3D printing companies have defied gravity, and their shares have appreciated considerably over the last few weeks. Out the few players in this industry, only 3D Systems (DDD) and Stratasys (SSYS) are the ones which generate a significant amount of revenue and possess a great chance of returning value in the long run.
However, I think that investors should pick 3D Systems over Stratasys in order to benefit the most from 3D printing. While shares of both companies have appreciated considerably this year, 3D Systems is the clear winner. Moving forward, I expect 3D Systems to outperform Stratasys. Let's take a look at the reasons.
3D Systems has strong prospects, and it expects to generate nearly $500 million in revenue this year, with sales to the industrial sector accounting for the majority of its revenue. 3D Systems possess a long list of customers that will help it to outperform Stratasys. Out of all the clients, General Electric (GE) interests me the most.
Last year, when General Electric announced the acquisition of Morris Technology, it was widely assumed that the company would jump into the additive manufacturing industry, posing a threat to the existing companies. However, when GE announced that 3D printing will account for nearly 50% of its manufacturing, it became a growth driver for the 3D printing business.
Presently, less than 10% of General Electric's manufactured products use 3D printing. With annual sales of roughly $150 billion, half of GE's industrial output would be an enormous growth driver for 3D printing companies, and given that GE is already a customer of 3D Systems, it may benefit the most from this opportunity.
Moreover, in order to dominate the industrial sector, a company will have to develop printers that print materials like metal at a fast rate. 3D Systems may have already jumped ahead of Stratasys by acquiring Phenix Systems, a leading global provider of Direct Metal Selective Laser Sintering 3D Printers based in Riom, France. The company also recently completed the acquisition of Village Plastics.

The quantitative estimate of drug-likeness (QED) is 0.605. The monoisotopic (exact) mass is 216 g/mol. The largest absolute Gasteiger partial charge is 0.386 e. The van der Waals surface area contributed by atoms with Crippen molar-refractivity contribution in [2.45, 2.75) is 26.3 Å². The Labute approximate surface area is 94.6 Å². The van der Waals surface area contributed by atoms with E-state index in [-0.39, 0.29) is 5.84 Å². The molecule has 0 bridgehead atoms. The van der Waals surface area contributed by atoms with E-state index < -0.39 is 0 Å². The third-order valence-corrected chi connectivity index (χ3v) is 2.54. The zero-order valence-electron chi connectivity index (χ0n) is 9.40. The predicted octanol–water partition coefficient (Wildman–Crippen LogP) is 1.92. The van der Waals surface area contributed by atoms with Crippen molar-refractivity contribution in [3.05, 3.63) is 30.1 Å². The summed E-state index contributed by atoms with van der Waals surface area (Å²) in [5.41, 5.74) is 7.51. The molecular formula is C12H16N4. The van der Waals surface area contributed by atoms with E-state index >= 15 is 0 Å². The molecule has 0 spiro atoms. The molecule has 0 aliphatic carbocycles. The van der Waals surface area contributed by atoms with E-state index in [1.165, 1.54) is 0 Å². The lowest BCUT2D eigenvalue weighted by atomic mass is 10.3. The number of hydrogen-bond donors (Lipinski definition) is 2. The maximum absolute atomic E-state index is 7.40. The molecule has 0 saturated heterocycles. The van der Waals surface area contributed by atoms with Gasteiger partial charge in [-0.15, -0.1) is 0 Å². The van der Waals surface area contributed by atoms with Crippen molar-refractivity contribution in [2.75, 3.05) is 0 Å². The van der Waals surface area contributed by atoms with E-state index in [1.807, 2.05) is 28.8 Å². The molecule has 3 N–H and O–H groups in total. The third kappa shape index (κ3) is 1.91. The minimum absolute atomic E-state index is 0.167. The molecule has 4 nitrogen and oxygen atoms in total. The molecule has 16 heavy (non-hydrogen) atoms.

3D printing is expected to evolve into the next generation technology for industrial manufacturing. According to IDC, 3D printing is moving toward mainstream adoption, and 3D Systems look set to capitalize on this growth opportunity, considering its recent moves.
The consumer segment
Though the industrial segment holds the key to success for any 3D printing company, the consumer segment will also play a key part. Up until a few weeks ago, the competition between 3D Systems and Stratasys was pretty cold. 3D Systems only had the Cube and CubeX printers, while Stratasys was making its presence felt by acquisition of MakerBot. This acquisition gave Stratasys an upper hand over 3D Systems in the consumer segment, as it unveiled a highly user-friendly and economical 3D scanner called Digitizer.
However, now it looks like 3D Systems has blown Stratasys out of the water and has been making some interesting moves to cement its presence in the consumer segment. Firstly, 3D Systems has added Seiko-I Infotech and Synnex Corporation to its list of global sellers to boost sales of its 3D printers. The company also struck up a deal with Sindho Ink to distribute the Cube and CubeX printers in South Korea.
Moving on, the company recently unveiled a new 3D scanner called Sense. Sense is priced at only $399 and this could well prove to be a game changer for 3D Systems as it is a lot cheaper than Stratasys' Digitizer.
Lastly, 3D Systems recently completed the acquisition of Village Plastics, a manufacturer of 3D printing filaments. Village Plastics is one of the leading manufacturers of 3D printing materials, including ABS, PLA, and HIPS. 3D Systems stated that it plans to
immediately integrate Village Plastics materials and manufacturing technologies to accelerate its development of advanced filament-based materials for its growing Cube and CubeX 3D printers.
The company also said it would continue to support all of Village Plastics' existing customers.
The opportunity in 3D printing is sizable, and these two companies have been making some interesting moves to gain ground over one another. However, 3D Systems has been winning the battle so far. The company is profitable and has been making acquisitions to strengthen its market share. It is moving into the consumer market with Cube, and analysts expect robust earnings growth in the future.
Also, Stratasys' earnings are expected to grow at a CAGR of 10% over the next five years, which is way behind 3D Systems' projected rate of almost 25%. Hence, I believe that 3D Systems is the better pick of the two if you're looking to benefit from the growth of 3D printing.